First day: St.-Jean-Pied-de-Port to Roncesvalles

Here we go! After a marathon train journey and two other connections, we finally hopped on a one-car commuter line with a few dozen other technical fabric- and hiking boot-clad would-be pilgrims from Biarritz to the small Basque village of St.-Jean-Pied-de-Port, which has become the de facto trailhead of the French Camino de Santiago. Whether that’s for historic reasons or simply because it’s the last town in France before crossing the foothills of the Pyrenees into Spain, I’m not sure. Regardless, it’s another painfully charming spot with winding stone-cobbled streets and walls built as much for beauty as defense.

Alas, we tore ourselves from the village at about 8:30, later than most, to tackle one of the French Camino’s most difficult chunks. A lovely hostel lies about 11 km into the walk, but at that rate, we’d need three months for this journey, not one, so after a quick coffee there, we continued to climb. The next waypoint, unless you’re packing your own shelter, lies in Roncesvalles, another 16 km further.

Most of this stage – about 24 km in fact – climbs through pastureland where the Basques pasture their cattle, ponies and black-faced Brebis sheep, but apparently the healthy vulture population spiraling in updrafts like bubbles in a glass makes it necessary to prohibit dumping animal remains.

Temperamental weather can sometimes force pilgrims to take the lowland route, but all we had was sunshine and cool breezes to accompany spectacular view after spectacular view across rolling hills tapering into the ocean to the west and lapping at snow-covered spires to the east.

Roncesvalles is a tiny Spanish town with a massive hostel, necessitated by its position as a bottleneck on the Camino. Across three floors, several hundred bodies bed down every night here at this well-organized modern dormitory attached to a 12th-century church during the summer. Pilgrims almost undoubtedly out-number the town’s residents during the evening hours.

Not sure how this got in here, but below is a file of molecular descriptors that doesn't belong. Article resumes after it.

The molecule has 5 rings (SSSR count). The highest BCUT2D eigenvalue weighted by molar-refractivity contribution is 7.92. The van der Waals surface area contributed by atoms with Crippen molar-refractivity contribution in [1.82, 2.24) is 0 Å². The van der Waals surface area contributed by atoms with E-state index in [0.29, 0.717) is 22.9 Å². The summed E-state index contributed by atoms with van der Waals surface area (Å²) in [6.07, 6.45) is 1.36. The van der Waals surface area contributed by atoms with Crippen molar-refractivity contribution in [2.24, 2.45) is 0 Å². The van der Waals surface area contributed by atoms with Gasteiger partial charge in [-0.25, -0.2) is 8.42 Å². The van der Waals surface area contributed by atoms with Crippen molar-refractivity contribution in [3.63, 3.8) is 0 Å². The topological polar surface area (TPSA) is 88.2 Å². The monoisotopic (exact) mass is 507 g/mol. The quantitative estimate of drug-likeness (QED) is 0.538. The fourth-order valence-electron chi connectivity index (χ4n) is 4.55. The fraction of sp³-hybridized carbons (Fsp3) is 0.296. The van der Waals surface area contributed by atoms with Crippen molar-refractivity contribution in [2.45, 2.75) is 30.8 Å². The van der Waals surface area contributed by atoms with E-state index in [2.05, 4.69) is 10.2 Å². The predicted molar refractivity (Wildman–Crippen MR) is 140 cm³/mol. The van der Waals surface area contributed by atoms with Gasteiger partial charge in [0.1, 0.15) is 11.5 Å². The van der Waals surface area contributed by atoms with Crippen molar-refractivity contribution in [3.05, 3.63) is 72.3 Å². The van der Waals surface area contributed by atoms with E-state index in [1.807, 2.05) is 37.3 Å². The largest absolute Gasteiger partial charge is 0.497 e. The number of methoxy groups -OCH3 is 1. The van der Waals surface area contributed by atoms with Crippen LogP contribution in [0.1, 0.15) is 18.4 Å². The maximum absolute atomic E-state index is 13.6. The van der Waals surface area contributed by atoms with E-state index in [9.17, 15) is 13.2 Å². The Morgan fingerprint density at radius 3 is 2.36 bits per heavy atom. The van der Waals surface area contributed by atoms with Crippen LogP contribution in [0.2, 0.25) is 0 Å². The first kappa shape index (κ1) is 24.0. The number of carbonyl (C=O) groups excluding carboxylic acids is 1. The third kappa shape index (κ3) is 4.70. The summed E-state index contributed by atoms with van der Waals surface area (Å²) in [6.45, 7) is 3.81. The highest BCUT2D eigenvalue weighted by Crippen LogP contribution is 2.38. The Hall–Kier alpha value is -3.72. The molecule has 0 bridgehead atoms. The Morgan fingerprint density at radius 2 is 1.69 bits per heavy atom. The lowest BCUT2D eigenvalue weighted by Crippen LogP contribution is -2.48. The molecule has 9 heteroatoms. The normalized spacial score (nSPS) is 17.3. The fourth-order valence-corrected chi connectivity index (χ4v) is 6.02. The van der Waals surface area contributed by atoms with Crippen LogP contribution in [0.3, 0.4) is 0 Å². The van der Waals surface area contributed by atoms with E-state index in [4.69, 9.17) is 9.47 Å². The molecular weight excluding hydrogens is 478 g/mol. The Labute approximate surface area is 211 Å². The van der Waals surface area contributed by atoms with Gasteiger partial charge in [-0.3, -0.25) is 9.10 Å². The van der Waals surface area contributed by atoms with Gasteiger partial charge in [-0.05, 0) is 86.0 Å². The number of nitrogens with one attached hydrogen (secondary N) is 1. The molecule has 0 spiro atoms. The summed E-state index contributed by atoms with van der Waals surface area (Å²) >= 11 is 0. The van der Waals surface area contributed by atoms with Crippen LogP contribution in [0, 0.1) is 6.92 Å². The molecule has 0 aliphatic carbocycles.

As I understand it, hotels in small towns like this one often put together a communal pilgrim meal with an appetizer, entrée and dessert for pilgrims at a reasonable price. After enjoying our first of many, and some good conversation spurred on by a thirsty Italian who ordered us all a second bottle of wine, we happily put our weary legs up to rest in the hostel by 8:45.

Just a quick note – I’m going to try to put up shorter posts more frequently from our time on the Camino. Part of it is that I’m pretty exhausted by the time we arrive some where to sleep every night that writing longer posts is tough, and part of it is spotty access to wifi, though so far it’s been pretty good. There’s so much I’d like to share but know my words and Anne-Claire’s pictures, good as they tend to be, can’t capture. Hopefully, I’ll be able to provide a small window into this experience that we’re so lucky to be enjoying.

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5 thoughts on “First day: St.-Jean-Pied-de-Port to Roncesvalles”

  1. The travel blog you post for us is great. Each “chapter” of your descriptions in words and Anne-Claire’s descriptions in pictures takes us arm-chair travellers to where you are. Thanks for your efforts. Love, Dad.

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  2. Bon voyage, John and Anne-Claire! Thanks for taking us along for the ride or perhaps that should be walk.

    Question for you. Borders always interest me, and I’m curious about what sort of marker did you see, if any, at the France-Spain border?

    It makes me wonder, too, about the situation on the Camino during World War II, when (semi) neutral Spain would have been the destination for those trying to escape occupied France. Was the Camino blocked, or under heavy surveillance?

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    1. Greg – The border itself is pretty anti-climactic. As I remember, there’s a small sign, and the language of the signs changes from French to Spanish (with Basque present on both typically). Where we crossed was very remote, only accessible by foot, horse or 4-wheel drive. As such, there’s no evidence of any sort of recent wall, fence, checkpoint, etc. I don’t think we even stopped to take a picture, though we should have.

      As far as your second question, it’s a good one and I’ll see if I can’t find something out about it. I do know that until the late 1970s or 1980s, only a handful of people did the pilgrimage each year. The numbers have slowly increased until about a decade ago, when the number of hikers began to increase exponentially. It’s possible the Camino wasn’t well known enough to be a viable escape route. I do know the route we took from St-Jean-Pied-de-Port is called the Napoleon route, as it was supposedly Bonaparte’s preferred path to and from Navarre in Spain to support his armies in battle on the Iberian Peninsula.

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